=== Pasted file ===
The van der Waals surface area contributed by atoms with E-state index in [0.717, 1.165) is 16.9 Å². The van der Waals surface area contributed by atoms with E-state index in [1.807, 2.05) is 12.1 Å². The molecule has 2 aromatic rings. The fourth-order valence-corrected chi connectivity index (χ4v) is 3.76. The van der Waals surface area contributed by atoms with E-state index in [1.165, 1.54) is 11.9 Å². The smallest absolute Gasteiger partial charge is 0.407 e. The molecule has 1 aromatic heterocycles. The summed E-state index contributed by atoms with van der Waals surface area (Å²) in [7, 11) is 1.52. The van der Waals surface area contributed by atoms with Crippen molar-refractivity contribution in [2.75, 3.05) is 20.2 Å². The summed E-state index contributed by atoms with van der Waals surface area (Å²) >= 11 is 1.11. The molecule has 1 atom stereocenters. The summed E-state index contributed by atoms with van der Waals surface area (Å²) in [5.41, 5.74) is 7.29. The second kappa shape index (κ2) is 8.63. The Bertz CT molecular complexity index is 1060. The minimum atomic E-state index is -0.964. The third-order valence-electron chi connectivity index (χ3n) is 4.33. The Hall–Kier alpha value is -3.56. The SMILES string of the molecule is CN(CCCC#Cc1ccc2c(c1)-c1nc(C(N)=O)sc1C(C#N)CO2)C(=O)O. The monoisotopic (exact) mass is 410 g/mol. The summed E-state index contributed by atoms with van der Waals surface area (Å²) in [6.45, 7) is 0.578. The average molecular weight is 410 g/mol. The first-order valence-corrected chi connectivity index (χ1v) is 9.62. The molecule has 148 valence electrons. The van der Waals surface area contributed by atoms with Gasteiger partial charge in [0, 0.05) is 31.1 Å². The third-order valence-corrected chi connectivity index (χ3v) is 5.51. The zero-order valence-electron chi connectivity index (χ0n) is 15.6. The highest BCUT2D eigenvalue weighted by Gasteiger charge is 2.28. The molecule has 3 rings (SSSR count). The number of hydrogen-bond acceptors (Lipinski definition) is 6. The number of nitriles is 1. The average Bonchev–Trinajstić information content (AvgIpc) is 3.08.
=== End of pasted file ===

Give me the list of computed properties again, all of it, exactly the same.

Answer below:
The van der Waals surface area contributed by atoms with E-state index in [0.717, 1.165) is 16.9 Å². The van der Waals surface area contributed by atoms with E-state index in [1.807, 2.05) is 12.1 Å². The molecule has 2 aromatic rings. The fourth-order valence-corrected chi connectivity index (χ4v) is 3.76. The van der Waals surface area contributed by atoms with E-state index in [1.165, 1.54) is 11.9 Å². The smallest absolute Gasteiger partial charge is 0.407 e. The molecule has 1 aromatic heterocycles. The summed E-state index contributed by atoms with van der Waals surface area (Å²) in [7, 11) is 1.52. The van der Waals surface area contributed by atoms with Crippen molar-refractivity contribution in [2.75, 3.05) is 20.2 Å². The summed E-state index contributed by atoms with van der Waals surface area (Å²) >= 11 is 1.11. The molecule has 1 atom stereocenters. The summed E-state index contributed by atoms with van der Waals surface area (Å²) in [5.41, 5.74) is 7.29. The second kappa shape index (κ2) is 8.63. The Bertz CT molecular complexity index is 1060. The minimum atomic E-state index is -0.964. The third-order valence-electron chi connectivity index (χ3n) is 4.33. The Hall–Kier alpha value is -3.56. The SMILES string of the molecule is CN(CCCC#Cc1ccc2c(c1)-c1nc(C(N)=O)sc1C(C#N)CO2)C(=O)O. The monoisotopic (exact) mass is 410 g/mol. The summed E-state index contributed by atoms with van der Waals surface area (Å²) in [6.45, 7) is 0.578. The average molecular weight is 410 g/mol. The first-order valence-corrected chi connectivity index (χ1v) is 9.62. The molecule has 148 valence electrons. The van der Waals surface area contributed by atoms with Gasteiger partial charge in [0, 0.05) is 31.1 Å². The third-order valence-corrected chi connectivity index (χ3v) is 5.51. The zero-order valence-electron chi connectivity index (χ0n) is 15.6. The highest BCUT2D eigenvalue weighted by Gasteiger charge is 2.28. The molecule has 3 rings (SSSR count). The number of hydrogen-bond acceptors (Lipinski definition) is 6. The number of nitriles is 1. The average Bonchev–Trinajstić information content (AvgIpc) is 3.08.